Fieldwork FUN , Fieldwork FAIL, and Fieldwork SCARES

Carrying out research isn’t always glamorous or necessarily go according to plan but sometimes it’s good to reflect back on the good and the bad; and to have a laugh about it. I was recently party to both ‘fieldwork fail’ and ‘fieldwork fun’ involving superglue, bling and hedgehogs… we were carrying out research on the road crossing behaviour of rats… yes rats, but somehow we ended up with more hedgehogs than rats in our live capture traps (the hedgehogs seem to love peanut butter). As a result, we started coding the hedgehogs with coloured beads and sequins (fieldwork fun) (3x red = RRR or white pink white = WPW). We had to superglue the beads onto one of the hedgehog spikes so they didn’t come off. This is harder than you might think and on one particular occasion, my colleague managed to superglue her fingers to the bead instead of the hedgehog spine (fieldwork fail). She wasn’t impressed.

img_0741

Hedgehog with ‘bling’!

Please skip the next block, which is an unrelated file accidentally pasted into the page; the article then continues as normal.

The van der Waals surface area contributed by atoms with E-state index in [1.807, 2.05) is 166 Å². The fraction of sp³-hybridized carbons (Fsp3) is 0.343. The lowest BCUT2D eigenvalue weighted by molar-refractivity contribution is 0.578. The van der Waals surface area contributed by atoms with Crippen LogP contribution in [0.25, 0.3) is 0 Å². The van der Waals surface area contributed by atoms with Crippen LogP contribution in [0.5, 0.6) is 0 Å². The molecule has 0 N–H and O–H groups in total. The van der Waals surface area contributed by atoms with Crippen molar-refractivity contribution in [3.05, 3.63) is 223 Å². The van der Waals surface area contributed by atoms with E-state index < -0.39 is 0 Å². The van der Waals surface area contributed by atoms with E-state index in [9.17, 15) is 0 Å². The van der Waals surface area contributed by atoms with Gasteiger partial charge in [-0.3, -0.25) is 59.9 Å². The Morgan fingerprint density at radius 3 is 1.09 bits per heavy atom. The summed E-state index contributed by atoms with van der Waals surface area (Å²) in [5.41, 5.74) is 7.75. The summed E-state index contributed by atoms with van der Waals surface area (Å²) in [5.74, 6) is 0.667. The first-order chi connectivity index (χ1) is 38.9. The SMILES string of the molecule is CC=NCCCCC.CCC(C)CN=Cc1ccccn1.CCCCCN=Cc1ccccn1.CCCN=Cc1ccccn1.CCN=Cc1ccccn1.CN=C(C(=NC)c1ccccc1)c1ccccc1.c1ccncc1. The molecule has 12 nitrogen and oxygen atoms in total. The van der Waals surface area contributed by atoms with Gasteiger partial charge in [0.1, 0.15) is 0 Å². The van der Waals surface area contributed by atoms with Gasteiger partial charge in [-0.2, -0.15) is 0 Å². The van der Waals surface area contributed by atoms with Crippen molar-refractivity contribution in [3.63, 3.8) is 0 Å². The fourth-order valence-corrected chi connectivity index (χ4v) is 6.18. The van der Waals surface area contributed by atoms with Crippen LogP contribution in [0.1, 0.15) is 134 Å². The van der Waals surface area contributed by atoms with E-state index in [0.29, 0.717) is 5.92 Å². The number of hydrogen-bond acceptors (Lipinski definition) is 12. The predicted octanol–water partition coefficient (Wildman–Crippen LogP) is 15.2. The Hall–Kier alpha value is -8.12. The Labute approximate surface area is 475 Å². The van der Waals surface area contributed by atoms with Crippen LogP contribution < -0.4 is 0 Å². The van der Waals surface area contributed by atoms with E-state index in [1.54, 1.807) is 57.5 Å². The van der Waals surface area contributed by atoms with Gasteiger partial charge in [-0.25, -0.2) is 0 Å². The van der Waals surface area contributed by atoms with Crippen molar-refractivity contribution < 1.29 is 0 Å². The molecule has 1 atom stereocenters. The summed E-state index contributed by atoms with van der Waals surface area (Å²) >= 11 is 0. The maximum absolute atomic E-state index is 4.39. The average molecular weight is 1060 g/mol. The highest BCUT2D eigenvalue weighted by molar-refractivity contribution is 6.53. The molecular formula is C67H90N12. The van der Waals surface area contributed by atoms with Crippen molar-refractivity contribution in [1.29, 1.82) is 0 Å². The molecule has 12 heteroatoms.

As the end of the year approaches and our stress levels climb, it is good to reflect on what we have achieved so far. If you have had a difficult time and need cheering up go to #fieldworkfail#fieldworkfun and #fieldworkscares for some entertainment.  You should also think about adding you own fieldwork story for others to enjoy.

I think that fieldwork researchers need to up-skill with regard to managing vehicles as so many researchers seem to get stuck or get themselves into tricky situations (see below).

fieldwork-fail-2

fieldwork-scare2

Imagine have a snapping turtle loose in your car!

Finally, if you need some science humour I suggest going to #ScienceHumor  (sic – American spelling). The jokes are really bad but they might just put a smile on your face.

sciencehumour

 

Did you like this? Share it:

About Robyn Kannemeyer

Robyn Kannemeyer was the Researcher Development Coordinator at AUT from October 2016 to the beginning of March 2017. She has an MSc in biosecurity and conservation and is taking up a role at Landcare Research as an Environmental Social Scientist. She is passionate about conserving New Zealand’s unique biodiversity and recently returned from travelling through South Africa, Botswana, Namibia and Tanzania where she climbed Mt Kilimanjaro.

Leave a Reply

Your email address will not be published. Required fields are marked *

 characters available

five − 4 =